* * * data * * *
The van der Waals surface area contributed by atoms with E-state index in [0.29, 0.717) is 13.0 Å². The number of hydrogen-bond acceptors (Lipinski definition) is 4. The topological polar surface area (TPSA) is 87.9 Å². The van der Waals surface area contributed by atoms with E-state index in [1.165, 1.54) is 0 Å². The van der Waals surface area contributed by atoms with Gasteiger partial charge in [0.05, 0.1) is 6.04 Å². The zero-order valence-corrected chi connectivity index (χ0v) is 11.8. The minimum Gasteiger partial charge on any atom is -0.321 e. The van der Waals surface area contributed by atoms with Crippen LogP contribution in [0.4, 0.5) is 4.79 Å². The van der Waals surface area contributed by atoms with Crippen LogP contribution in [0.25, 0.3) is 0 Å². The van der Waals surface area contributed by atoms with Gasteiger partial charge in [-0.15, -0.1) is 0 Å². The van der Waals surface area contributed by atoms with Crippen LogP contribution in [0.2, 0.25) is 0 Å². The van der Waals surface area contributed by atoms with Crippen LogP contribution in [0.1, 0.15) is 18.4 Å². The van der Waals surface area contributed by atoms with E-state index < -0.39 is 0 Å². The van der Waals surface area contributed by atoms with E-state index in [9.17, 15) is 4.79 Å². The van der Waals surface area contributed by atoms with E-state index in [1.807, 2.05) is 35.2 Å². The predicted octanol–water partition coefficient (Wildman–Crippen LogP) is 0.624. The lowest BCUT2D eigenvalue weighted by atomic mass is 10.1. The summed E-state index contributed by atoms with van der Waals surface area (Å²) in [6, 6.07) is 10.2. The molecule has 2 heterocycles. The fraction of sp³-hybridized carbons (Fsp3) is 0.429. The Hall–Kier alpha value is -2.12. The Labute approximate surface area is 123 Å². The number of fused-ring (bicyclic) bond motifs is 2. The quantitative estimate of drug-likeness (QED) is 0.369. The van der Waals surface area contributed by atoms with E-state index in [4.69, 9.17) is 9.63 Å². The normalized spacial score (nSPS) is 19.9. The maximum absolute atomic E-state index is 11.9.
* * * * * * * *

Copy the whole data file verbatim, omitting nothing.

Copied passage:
The van der Waals surface area contributed by atoms with E-state index in [0.29, 0.717) is 13.0 Å². The number of hydrogen-bond acceptors (Lipinski definition) is 4. The topological polar surface area (TPSA) is 87.9 Å². The van der Waals surface area contributed by atoms with E-state index in [1.165, 1.54) is 0 Å². The van der Waals surface area contributed by atoms with Gasteiger partial charge in [0.05, 0.1) is 6.04 Å². The zero-order valence-corrected chi connectivity index (χ0v) is 11.8. The minimum Gasteiger partial charge on any atom is -0.321 e. The van der Waals surface area contributed by atoms with Crippen LogP contribution in [0.4, 0.5) is 4.79 Å². The van der Waals surface area contributed by atoms with Crippen LogP contribution in [0.25, 0.3) is 0 Å². The van der Waals surface area contributed by atoms with Gasteiger partial charge in [-0.15, -0.1) is 0 Å². The van der Waals surface area contributed by atoms with Crippen LogP contribution in [0.2, 0.25) is 0 Å². The van der Waals surface area contributed by atoms with Crippen LogP contribution in [0.1, 0.15) is 18.4 Å². The van der Waals surface area contributed by atoms with E-state index < -0.39 is 0 Å². The van der Waals surface area contributed by atoms with E-state index in [9.17, 15) is 4.79 Å². The van der Waals surface area contributed by atoms with E-state index in [1.807, 2.05) is 35.2 Å². The predicted octanol–water partition coefficient (Wildman–Crippen LogP) is 0.624. The lowest BCUT2D eigenvalue weighted by atomic mass is 10.1. The summed E-state index contributed by atoms with van der Waals surface area (Å²) in [6, 6.07) is 10.2. The molecule has 2 heterocycles. The fraction of sp³-hybridized carbons (Fsp3) is 0.429. The Hall–Kier alpha value is -2.12. The Labute approximate surface area is 123 Å². The number of fused-ring (bicyclic) bond motifs is 2. The quantitative estimate of drug-likeness (QED) is 0.369. The van der Waals surface area contributed by atoms with E-state index in [4.69, 9.17) is 9.63 Å². The normalized spacial score (nSPS) is 19.9. The maximum absolute atomic E-state index is 11.9.